An extensive system of temporary route numbering was in place throughout metropolitan Sydney for the Games period for the purpose of directing official traffic, spectator buses and athlete transport to and from different venues and locations. Route numbers seemed to consist of two types: blue on a blaze orange background (as seen above) and black on a yellow arrow. I have no idea what the route numbers mean, apart from the official ORTA spectator bus routes to the Homebush Bay precinct from different parts of Sydney which were signed as the same number as the bus routes, e.g. ORTA Route 5 was signed '005' and Route 2B was signed '002B'. I telephoned ORTA for more information on this life-changing issue, only to be told that such information could not be revealed, such was the security paranoia leading up to and during the Games. After the games, ORTA was almost immediately disbanded, thus rendering my pursuits in this field void. The above sign says '101 DARLING HARBOUR 13km' and was located on Victoria Road, Ryde. Route 101 seemed to go from the Homebush Bay stadium and athletes' village precinct to the Darling Harbour venues, the second biggest venue area.
An example of the black-on-yellow arrow route numbering, also on Victoria Road, Ryde.
The secondary water polo venue was located at a City of Ryde municipal swimming pool on Victoria Road. This sign points the way.
As mentioned above, ORTA (the Olympic Roads & Transport Authority) operated a series of spectator bus routes to and from the Homebush Bay precinct to many different parts of metropolitan Sydney, particularly those with no ready access to CityRail lines. These bus routes had limited stops, generally one every kilometre or so. Here is such a stop on Victoria Road, Gladesville. The timetable is yet to be affixed in its designated holder. The amphibian depicted below is a green and golden bell frog, an endangered species found at the Homebush Bay precinct, and ORTA's mascot.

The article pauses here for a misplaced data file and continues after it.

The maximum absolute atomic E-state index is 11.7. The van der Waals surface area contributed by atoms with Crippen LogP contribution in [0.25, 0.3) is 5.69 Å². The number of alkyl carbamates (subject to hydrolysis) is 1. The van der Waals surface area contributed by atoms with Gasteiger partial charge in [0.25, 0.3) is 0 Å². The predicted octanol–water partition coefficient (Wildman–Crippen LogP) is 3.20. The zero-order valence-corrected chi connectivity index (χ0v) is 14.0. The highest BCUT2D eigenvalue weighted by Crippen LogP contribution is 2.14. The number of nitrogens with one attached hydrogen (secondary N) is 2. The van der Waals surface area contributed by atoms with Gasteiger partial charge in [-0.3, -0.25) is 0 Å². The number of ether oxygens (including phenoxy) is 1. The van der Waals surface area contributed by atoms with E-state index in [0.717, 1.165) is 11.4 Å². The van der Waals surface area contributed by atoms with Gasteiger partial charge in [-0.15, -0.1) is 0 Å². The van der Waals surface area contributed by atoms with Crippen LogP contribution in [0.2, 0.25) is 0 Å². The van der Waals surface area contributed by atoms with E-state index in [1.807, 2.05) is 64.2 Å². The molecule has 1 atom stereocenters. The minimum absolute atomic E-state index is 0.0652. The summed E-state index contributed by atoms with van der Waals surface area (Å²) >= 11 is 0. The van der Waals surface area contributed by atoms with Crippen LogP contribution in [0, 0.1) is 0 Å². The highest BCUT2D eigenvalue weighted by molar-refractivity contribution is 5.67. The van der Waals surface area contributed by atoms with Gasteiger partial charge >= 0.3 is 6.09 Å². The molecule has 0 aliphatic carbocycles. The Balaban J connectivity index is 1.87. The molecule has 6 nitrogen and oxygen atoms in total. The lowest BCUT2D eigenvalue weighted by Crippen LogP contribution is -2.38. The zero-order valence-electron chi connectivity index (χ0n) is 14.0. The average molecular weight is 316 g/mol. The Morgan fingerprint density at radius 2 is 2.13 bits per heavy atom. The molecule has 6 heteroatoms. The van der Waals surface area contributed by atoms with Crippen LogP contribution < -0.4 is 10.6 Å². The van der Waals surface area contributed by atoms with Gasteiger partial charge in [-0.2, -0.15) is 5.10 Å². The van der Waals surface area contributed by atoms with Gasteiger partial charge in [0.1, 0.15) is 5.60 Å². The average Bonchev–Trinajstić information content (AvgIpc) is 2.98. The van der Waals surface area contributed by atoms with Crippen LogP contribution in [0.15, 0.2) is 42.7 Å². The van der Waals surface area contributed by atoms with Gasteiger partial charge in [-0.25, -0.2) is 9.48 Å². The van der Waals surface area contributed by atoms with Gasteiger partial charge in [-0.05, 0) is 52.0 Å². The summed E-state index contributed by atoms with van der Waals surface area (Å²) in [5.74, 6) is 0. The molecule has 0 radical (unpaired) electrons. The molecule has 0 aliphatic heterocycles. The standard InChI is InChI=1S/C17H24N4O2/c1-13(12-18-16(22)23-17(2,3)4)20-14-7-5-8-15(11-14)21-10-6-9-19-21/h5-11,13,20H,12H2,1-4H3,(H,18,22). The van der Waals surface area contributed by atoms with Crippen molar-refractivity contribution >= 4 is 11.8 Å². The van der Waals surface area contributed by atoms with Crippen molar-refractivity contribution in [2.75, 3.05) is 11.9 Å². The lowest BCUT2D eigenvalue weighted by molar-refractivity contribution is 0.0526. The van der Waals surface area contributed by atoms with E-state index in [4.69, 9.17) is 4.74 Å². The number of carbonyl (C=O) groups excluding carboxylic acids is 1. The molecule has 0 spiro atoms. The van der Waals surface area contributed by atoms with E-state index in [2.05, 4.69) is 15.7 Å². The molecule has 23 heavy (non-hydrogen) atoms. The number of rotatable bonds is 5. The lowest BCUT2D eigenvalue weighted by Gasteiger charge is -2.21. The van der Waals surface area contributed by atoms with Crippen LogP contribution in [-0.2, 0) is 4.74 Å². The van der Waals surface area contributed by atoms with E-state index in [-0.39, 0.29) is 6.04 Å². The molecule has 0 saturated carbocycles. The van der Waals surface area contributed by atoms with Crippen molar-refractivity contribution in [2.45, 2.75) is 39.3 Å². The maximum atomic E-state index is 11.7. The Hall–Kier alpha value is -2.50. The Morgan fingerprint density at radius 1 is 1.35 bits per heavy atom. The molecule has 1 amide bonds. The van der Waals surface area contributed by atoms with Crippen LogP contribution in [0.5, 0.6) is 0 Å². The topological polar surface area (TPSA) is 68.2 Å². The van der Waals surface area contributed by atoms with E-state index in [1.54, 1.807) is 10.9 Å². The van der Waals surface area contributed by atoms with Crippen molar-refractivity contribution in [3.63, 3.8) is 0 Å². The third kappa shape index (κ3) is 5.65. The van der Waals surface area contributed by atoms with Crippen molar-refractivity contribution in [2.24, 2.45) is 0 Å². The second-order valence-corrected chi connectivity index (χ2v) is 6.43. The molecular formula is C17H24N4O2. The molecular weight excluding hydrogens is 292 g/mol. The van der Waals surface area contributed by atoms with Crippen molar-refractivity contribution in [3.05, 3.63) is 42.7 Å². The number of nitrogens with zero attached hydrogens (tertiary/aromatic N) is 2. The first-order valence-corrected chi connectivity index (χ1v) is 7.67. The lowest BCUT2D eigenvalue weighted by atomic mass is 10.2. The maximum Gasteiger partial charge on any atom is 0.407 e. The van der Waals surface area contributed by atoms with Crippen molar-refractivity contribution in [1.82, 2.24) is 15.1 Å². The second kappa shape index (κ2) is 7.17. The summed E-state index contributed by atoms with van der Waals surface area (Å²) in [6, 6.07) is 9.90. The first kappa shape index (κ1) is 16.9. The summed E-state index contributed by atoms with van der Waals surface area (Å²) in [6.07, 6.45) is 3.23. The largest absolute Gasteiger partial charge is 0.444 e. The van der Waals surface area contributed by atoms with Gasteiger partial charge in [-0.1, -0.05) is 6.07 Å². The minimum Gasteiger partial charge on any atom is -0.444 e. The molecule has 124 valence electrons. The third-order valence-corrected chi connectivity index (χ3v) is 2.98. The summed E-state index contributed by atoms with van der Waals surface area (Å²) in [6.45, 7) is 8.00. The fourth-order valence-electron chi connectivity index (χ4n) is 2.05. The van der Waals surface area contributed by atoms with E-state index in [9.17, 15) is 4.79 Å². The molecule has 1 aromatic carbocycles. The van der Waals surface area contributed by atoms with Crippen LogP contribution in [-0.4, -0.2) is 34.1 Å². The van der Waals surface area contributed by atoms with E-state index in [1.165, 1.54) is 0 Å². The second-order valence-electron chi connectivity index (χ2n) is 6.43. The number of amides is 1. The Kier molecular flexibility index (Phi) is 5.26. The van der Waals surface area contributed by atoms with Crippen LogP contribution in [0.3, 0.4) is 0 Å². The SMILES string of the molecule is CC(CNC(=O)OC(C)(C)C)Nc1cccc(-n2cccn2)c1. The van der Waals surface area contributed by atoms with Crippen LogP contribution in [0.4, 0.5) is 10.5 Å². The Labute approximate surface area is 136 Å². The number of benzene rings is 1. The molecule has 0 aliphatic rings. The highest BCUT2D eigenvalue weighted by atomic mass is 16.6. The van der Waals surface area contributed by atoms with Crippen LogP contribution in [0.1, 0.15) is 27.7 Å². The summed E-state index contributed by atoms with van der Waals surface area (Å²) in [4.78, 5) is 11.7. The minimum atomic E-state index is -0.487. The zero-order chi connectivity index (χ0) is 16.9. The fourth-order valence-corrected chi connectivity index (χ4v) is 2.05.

Victoria Road (also State Route 40) was designated as the primary route from central Sydney to Homebush Bay for the Olympics, rather than the more direct Parramatta Road. This is because Parramatta Road is ugly as hell, and has all the charm of a slaughterhouse. The Victoria Road route is much more scenic as well, going over four fantastic bridges and passing through much more pleasant middle-class suburbia. The leftmost lane in both directions was a designated Olympic Lane along much of Victoria Road, for authorised and accredited vehicles only. Regular peons like you and I were shoved to the centremost lanes. 'OL' was also frequently painted on the pavement to depict Olympic Lane status. This picture was taken in Drummoyne.
Victoria Road and the Iron Cove Bridge, a wonderful multi-part truss bridge linking Drummoyne to Rozelle. Also festooned with Olympic banners.
More banners for your viewing benefit. Also, many Olympic route numbers were plastered onto regular directional guide signs rather than on stand-alone plates at major intersections. This is one example at Railway Square in Sydney's city centre.
Being in Australia, motor traffic in Sydney must keep to the left. Of course, being Sydney, not everyone obeys this, but it's the generalities which count. Sydney also has a maddening and chaotic system of one-way streets. Just prior to the games, these warnings for the benefit of international visitors were painted on road surfaces throughout central Sydney.
This is the end of the Olympic Roads portion of this website. If you have any comments or corrections or information regarding the material on this page, please feel free to e-mail me by clicking on my name at the bottom of this page. Information regarding the Olympic route numbering scheme would be greatly appreciated.
© Bradley Torr. Last updated 16-May-2001.